In November 2013, Little Mix returned to The X Factor to perform their new single, Nelson notably slimmed down. Coverage centred on one tweet from Katie Hopkins: Packet Mix have still got a chubber in their ranks. Less Little Mix. More Pick n Mix.

Increasingly, Nelson felt trapped. I felt that I physically couldnt tolerate the pain any more. She attempted suicide.

Nelsons family, her management and the rest of the group knew but once it was spoken about, it wasnt ever spoken about again, she says. She was offered time off, but once more was too frightened of drawing attention to herself to take it.

The turning point came in February 2014, when Little Mix spent six weeks travelling across North America, opening for Demi Lovato. One day, on the bus, the dancers pulled her aside and told her she had to quit Twitter, likening it to a book filled with loads of nasty things that Nelson always had her nose in. She finally deleted her account.

It was a long, hard process, because I didnt want to help myself. But it wasnt until I deleted Twitter that everything changed for me and I slowly started to feel normal again. Through more regular therapy and talking to friends and family, eventually she was able to stop reading articles about herself, and distance herself from her public image even as Little Mixs star continued to climb. In 2016, Glory Days became their first No 1 album in the UK.

Since February, Nelson has been dating the 2017 Love Island contestant Chris Hughes, who has defended her publicly from online trolling and who she says is a positive influence on her feelings about fame: Its nice to be around someone who doesnt give a shit about all that stuff.

Making the documentary also contributed; she lights up while talking about meeting a body-image specialist, Liz Ritchie, to help her understand her relationship with social media and the mask that she had developed to withstand the spotlight. Part of this involved going over footage from The X Factor, which was a difficult experience, but ultimately empowering.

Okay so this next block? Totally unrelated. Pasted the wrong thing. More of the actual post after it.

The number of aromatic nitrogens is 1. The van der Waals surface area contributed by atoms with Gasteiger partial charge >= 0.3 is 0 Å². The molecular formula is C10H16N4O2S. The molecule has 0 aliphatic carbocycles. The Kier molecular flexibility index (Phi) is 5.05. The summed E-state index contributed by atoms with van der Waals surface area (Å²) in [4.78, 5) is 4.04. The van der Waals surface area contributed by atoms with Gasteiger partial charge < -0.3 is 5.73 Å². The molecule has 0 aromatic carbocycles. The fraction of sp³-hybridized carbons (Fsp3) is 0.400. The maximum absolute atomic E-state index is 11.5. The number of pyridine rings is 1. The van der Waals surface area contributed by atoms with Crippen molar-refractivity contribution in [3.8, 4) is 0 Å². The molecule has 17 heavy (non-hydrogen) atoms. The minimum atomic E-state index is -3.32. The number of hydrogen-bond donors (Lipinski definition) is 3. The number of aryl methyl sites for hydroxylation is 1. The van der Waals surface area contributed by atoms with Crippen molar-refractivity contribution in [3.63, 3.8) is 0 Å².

Dont get me wrong, I still have days when I feel shit in myself but instead of beating myself up about it and being miserable, I think: OK, Im going to have my moment of being sad, and Ill be over it. Before, I didnt let myself be sad.

Talking to other young people who have experienced online abuse made her feel less alone. A lot of people think stop moaning, but until youve experienced it, its hard to understand and it doesnt just happen to people in the limelight. Theres so many people struggling with social media and online trolling. People need to know about the effects it has.

The turnaround in five years, she agrees, is remarkable: now, as Little Mix work on their sixth album, Nelson is less conscious of her weight, her appearance, what shes eating even what is being said about her. To shoot the documentary, she returned to Twitter, and discovered some new slurs. I didnt even know some people said that about me, but its because I dont look for it and also, I. Dont. Care, she says, leaning forward in her chair.

Now Im mentally a lot happier, I just think people are always going to have an opinion. But I only care about mine. She flashes a smile from beneath all her hair, happy but defiant and for a moment she looks exactly like the girl in the music videos.

Jesy Nelson: Odd One Out is on BBC One at 9pm on 12 September, and will be available on BBC iPlayer.

In the UK, Samaritans can be contacted on 116 123 and the domestic violence helpline is on 0808 2000 247. In Australia, the crisis support service Lifeline is on 13 11 14 and the national family violence counselling service is on 1800 737 732. In the US, the suicide prevention lifeline is 1-800-273-8255 and the domestic Violence hotline is 1-800-799-SAFE (7233). Other international helplines can be found at www.befrienders.org